Dragon Seed (1944)

Passed   |    |  Drama, History, War


Dragon Seed (1944) Poster

The lives of a small Chinese village are turned Upside down when the Japanese invade it. And heroic young Chinese woman leads her fellow villagers in an uprising against Japanese Invaders.

TIP
Add this title to your Watchlist
Save movies and shows to keep track of what you want to watch.

6.1/10
994

Videos


Photos

  • 9970-2 Katharine Hepburn in "Dragon Seed" 1944 MGM
  • Walter Huston and Aline MacMahon in Dragon Seed (1944)
  • Katharine Hepburn and Turhan Bey in Dragon Seed (1944)
  • 9970-1 Katharine Hepburn in "Dragon Seed" 1944 MGM
  • Katharine Hepburn and Turhan Bey in Dragon Seed (1944)
  • 9970-3 Katharine Hepburn in "Dragon Seed" 1944 MGM

See all photos

More of What You Love

Find what you're looking for even quicker with the IMDb app on your smartphone or tablet.

Get the IMDb app

Reviews & Commentary

Add a Review


User Reviews


1 August 2016 | l_rawjalaurence
7
| Intense Propaganda Epic
Let us get the obvious criticisms out of the way first: DRAGON SEED could be held up as a classic example of mimicry and/or orientalism, with the supposedly Chinese characters played by a variety of actors from different backgrounds. Led by Walter Huston as the familial patriarch, the cast also includes the Russian-born and Stanislavski- trained Akim Tamiroff; Turhan Bey, the Viennese born son of a Turkish father and Czechoslovakian mother; New England patrician Katharine Hepburn; the English-born Henry Travers, and the Irish American J. Carrol Naish as a Japanese kitchen overseer.

On the other hand the film must be approached in context as a propagandist flag-waver designed to highlight the Japanese menace while emphasizing the importance of the global fight for freedom. In these terms Jack Conway and Harold S. Bucquet's epic works extremely well: the Japanese are portrayed as sadistic brutes who will stoop at nothing to achieve their aims - shooting dogs, raping and killing innocent women while relishing the thought of getting Hepburn's Jade Tan into bed. With the aid of Chinese traitor Wu Lien (Tamiroff), they set themselves up in a grand mansion and enjoy elaborate meals prepared by slave cooks, while capturing locals as slave labor.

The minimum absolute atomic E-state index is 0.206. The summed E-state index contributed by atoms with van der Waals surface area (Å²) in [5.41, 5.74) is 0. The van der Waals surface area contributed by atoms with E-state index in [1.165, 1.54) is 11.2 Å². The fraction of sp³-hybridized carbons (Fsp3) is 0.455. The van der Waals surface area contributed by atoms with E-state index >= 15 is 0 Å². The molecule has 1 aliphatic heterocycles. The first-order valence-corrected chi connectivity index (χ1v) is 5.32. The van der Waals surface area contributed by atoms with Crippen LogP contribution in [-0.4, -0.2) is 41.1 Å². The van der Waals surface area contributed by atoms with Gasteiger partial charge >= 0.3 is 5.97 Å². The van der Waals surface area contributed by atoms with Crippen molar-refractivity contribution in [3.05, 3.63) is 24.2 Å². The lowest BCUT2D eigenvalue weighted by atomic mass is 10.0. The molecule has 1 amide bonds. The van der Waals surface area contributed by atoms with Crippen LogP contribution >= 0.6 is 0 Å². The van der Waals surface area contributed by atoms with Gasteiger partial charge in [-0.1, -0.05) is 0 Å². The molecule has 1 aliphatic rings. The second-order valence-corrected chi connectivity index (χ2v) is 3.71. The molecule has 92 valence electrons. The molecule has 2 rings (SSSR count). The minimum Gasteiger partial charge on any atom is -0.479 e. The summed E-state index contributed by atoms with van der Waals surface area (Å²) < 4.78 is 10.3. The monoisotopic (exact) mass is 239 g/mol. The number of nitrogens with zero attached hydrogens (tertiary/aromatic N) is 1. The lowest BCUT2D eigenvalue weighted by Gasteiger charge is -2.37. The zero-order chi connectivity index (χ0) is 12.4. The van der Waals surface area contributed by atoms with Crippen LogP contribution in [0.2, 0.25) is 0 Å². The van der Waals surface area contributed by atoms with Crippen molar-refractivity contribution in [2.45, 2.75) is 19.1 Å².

Pitted against them are the local Chinese, part of a farming community dedicated to centuries-old rituals. Nothing, it seems, can disturb the peace of their lives. When the Japanese invasion occurs, they are pitifully under-prepared to cope: Ling Tan's (Huston's) eldest son Lao Er Tan (Bey) and wife Jade (Hepburn) leave to help build a city in the hills dedicated to making weapons; while another son Lao San Tan (Hurd Hatfield) goes off to join the Chinese army. Ling Tan and his wife (Aline MacMahon) are left behind to forage for themselves, often living on scraps.

While the film emphasizes the importance of rituals as the foundation of a stable society, it also looks forward to the future. Jade wants to teach her newly-born son to read, for it is only through reading that enlightenment can occur. Lao objects at first - he favors more traditional pastimes such as love-making - but as the action unfolds he understands his wife's concern. DRAGON SEED also preaches a doctrine of sexual equality: Jade spends most of the action working alongside her husband in manual labor dressed in overalls rather than the traditional attire of a rural peasant.

In the end even Ling Tan comes to realize the importance of fighting for his country's future, despite his love of peace. The film ends with a climactic sequence reminiscent of MGM's GONE WITH THE WIND, as the Chinese community decamps from its long-established village to make a new home in the hills.

Based on a best-selling novel by Pearl S. Buck, Marguerite Roberts's screenplay contains a few clunky lines, where the propagandist elements assume more significance than plot coherence; but the film offers the role of a lifetime to Turhan Bey, hitherto associated mostly with B-pictures and horror films for Universal. He takes the opportunity with both hands, proving as competent as Hepburn in delivering lines with élan, as well as convincing us of the character's sincerity of purpose.

DRAGON SEED is certainly long - perhaps too long at 144 minutes, but it certainly fulfills its purpose, especially for those forced to fight the Japanese at first-hand during the mid-Forties.

Critic Reviews


More Like This

  • Undercurrent

    Undercurrent

  • Without Love

    Without Love

  • Sylvia Scarlett

    Sylvia Scarlett

  • Keeper of the Flame

    Keeper of the Flame

  • Morning Glory

    Morning Glory

  • Stage Door Canteen

    Stage Door Canteen

  • The Corn Is Green

    The Corn Is Green

  • Stage Door

    Stage Door

  • Song of Love

    Song of Love

  • Grace Quigley

    Grace Quigley

  • The Corn Is Green

    The Corn Is Green

  • 'G' Men

    'G' Men

Storyline

Plot Summary


Genres

Drama | History | War

The Biggest Diva on "Game of Thrones" Wasn't Human

Nikolaj Coster-Waldau talks about his favorite "Game of Thrones" moments, including the behind-the-scenes drama involved when working with a bear ...

Watch now

Featured on IMDb

Check out our guide to superheroes, horror movies, and more.

Around The Web

 | 

Powered by ZergNet

More To Explore

Search on Amazon.com